Helium is physiologically inert which means it has no toxic or anesthetic properties and does not act upon the heart or hemoglobin.
A tech diver uses low oxygen mixes on the descent and then high oxygen mixes during the final stages of the ascent to help gas off the additional accumulated nitrogen in the body
What are the risks involved with Tech Diving?
There are a few theories as to why nitrogen narcosis happens but realistically we as divers know relatively little about the causes. What we do know is that narcosis will induce a kind of anesthetic effect on us and as we go deeper the narcosis will keep on increasing.
Symptoms of narcosis include Euphoria, Tingling, Lightheadedness, anxiety, paranoia, memory loss, as well as numbness.
On top of that our situational awareness becomes compromised and we lose all track and perception of time and our ability to perform even simple tasks is impaired.
And to top it off we don’t even care that it’s happening to us!
Most divers will say they feel nothing and everything is going to plan!
The reason helium is used in trimix is to reduce the amount of nitrogen that we are breathing. That means that the effects of nitrogen narcosis will be less than if you were breathing standard air.
There are 2 main types of oxygen toxicity.
The first is Central Nervous System Oxygen Toxicity (CNS) This happens when the partial pressure of oxygen within a gas mix exceeds 1.6 ATA at depth. To counter this tech divers breathe a gas mixture with a lower oxygen content called Trimix so that the partial pressure never exceeds the critical levels.
And the second is Pulmonary Oxygen Toxicity. This is caused when a tech diver goes to extreme depth or spends a large duration underwater as it will mean breathing an elevated PO2 level for many hours. This can cause irritation of the lungs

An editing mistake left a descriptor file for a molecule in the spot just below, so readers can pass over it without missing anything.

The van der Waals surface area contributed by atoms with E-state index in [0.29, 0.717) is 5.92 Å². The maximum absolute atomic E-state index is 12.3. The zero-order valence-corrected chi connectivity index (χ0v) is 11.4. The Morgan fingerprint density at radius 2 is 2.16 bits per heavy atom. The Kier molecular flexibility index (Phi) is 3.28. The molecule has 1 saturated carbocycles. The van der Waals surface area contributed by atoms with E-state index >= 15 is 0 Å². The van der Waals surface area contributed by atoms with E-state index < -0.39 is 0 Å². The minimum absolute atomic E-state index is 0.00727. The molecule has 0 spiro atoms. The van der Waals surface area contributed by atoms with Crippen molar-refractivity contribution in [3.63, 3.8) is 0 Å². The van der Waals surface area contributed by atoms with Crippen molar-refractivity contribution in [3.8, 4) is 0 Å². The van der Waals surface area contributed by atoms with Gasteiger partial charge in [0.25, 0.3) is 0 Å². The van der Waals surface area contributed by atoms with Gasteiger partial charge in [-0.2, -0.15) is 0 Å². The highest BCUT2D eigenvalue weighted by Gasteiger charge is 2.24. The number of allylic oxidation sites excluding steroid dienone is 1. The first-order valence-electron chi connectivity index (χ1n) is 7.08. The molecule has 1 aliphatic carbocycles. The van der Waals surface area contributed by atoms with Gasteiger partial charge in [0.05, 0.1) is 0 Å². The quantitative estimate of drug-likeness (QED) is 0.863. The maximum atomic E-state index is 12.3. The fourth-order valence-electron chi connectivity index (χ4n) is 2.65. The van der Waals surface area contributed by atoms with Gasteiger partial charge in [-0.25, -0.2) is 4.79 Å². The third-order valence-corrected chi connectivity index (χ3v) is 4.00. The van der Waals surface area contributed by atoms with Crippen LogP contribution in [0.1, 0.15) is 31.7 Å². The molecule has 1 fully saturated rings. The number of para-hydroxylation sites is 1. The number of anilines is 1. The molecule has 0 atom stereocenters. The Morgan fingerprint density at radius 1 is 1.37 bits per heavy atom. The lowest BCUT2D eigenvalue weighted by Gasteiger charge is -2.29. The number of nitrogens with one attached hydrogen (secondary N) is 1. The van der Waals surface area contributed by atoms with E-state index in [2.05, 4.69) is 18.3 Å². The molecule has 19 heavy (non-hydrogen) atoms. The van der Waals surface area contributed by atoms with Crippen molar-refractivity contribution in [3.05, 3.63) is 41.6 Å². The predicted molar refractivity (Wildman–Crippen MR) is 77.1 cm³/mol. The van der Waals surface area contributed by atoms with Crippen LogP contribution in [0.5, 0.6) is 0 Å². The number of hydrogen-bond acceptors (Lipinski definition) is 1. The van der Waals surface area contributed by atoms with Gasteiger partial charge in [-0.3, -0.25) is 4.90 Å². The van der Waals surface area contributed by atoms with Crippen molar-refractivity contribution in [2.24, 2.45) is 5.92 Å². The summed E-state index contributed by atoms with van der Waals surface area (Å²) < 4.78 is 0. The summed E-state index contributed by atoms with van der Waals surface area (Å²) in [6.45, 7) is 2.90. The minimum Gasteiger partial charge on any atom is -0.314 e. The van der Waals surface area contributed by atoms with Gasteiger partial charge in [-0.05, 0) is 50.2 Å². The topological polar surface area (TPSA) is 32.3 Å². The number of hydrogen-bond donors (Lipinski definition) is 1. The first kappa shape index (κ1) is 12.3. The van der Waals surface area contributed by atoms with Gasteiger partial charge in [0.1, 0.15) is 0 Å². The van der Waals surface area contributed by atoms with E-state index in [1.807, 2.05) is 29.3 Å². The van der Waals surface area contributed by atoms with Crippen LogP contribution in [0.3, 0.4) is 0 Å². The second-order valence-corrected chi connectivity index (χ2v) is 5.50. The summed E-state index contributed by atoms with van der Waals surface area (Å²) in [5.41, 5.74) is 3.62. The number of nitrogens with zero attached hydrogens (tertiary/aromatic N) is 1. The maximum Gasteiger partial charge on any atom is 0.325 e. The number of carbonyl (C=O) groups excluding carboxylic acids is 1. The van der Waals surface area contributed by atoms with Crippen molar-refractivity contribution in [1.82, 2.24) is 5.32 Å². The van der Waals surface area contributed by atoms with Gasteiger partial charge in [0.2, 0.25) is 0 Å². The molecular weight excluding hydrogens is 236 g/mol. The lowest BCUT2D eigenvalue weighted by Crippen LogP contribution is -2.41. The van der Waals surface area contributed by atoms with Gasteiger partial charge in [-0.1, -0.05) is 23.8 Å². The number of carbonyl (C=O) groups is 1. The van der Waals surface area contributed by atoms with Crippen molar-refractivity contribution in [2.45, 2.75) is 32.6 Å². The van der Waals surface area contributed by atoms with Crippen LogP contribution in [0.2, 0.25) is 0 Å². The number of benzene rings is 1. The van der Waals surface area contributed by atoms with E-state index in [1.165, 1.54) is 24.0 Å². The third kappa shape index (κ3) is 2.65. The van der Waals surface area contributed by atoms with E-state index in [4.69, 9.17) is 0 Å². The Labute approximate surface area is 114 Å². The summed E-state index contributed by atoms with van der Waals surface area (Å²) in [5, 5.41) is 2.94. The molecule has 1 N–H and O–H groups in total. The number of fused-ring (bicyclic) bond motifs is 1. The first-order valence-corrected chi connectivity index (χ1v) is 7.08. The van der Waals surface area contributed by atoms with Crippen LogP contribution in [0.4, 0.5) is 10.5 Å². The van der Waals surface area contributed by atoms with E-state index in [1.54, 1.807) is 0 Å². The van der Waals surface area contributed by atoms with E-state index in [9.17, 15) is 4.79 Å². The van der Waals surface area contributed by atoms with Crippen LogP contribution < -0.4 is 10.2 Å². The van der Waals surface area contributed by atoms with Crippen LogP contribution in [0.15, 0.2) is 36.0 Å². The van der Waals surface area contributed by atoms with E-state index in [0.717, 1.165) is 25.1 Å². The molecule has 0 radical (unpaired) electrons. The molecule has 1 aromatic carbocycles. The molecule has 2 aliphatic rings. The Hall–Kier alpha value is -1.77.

Decompression Sickness (DCS)
A big risk for tech divers is decompression sickness or DCS. It occurs when a driver ascends either too rapidly or with saturation levels of nitrogen too high in the tissues which can’t exit the body fast enough on the ascent. This will cause bubbles to form in the blood and tissues which can cause injury to tissues or cause small blood clots.
Long surface intervals are always planned on the ascent to allow the nitrogen to gas off.
For that reason, proper breathing and good buoyancy are 2 essential skills you need as a tech diver.
How do I get started with Tech Diving?
With PADI you can even do a try tech dive which is similar to a regular discovery scuba dive but focused on tech. TDI also offers an intro to tech diving but it is way more in-depth as it is a 2-3 day course with 3 dives. For more information contact a licensed tech dive center.
So there you have it, a quick guide into the world of tech diving. Although there is an extra element of risk involved, proper training and disciplined planned diving will minimize all the potential dangers involved. Tech diving is enjoyed by people all over the world.
So if you already have diving experience and are interested in another challenge why not take a look into the world of tech diving?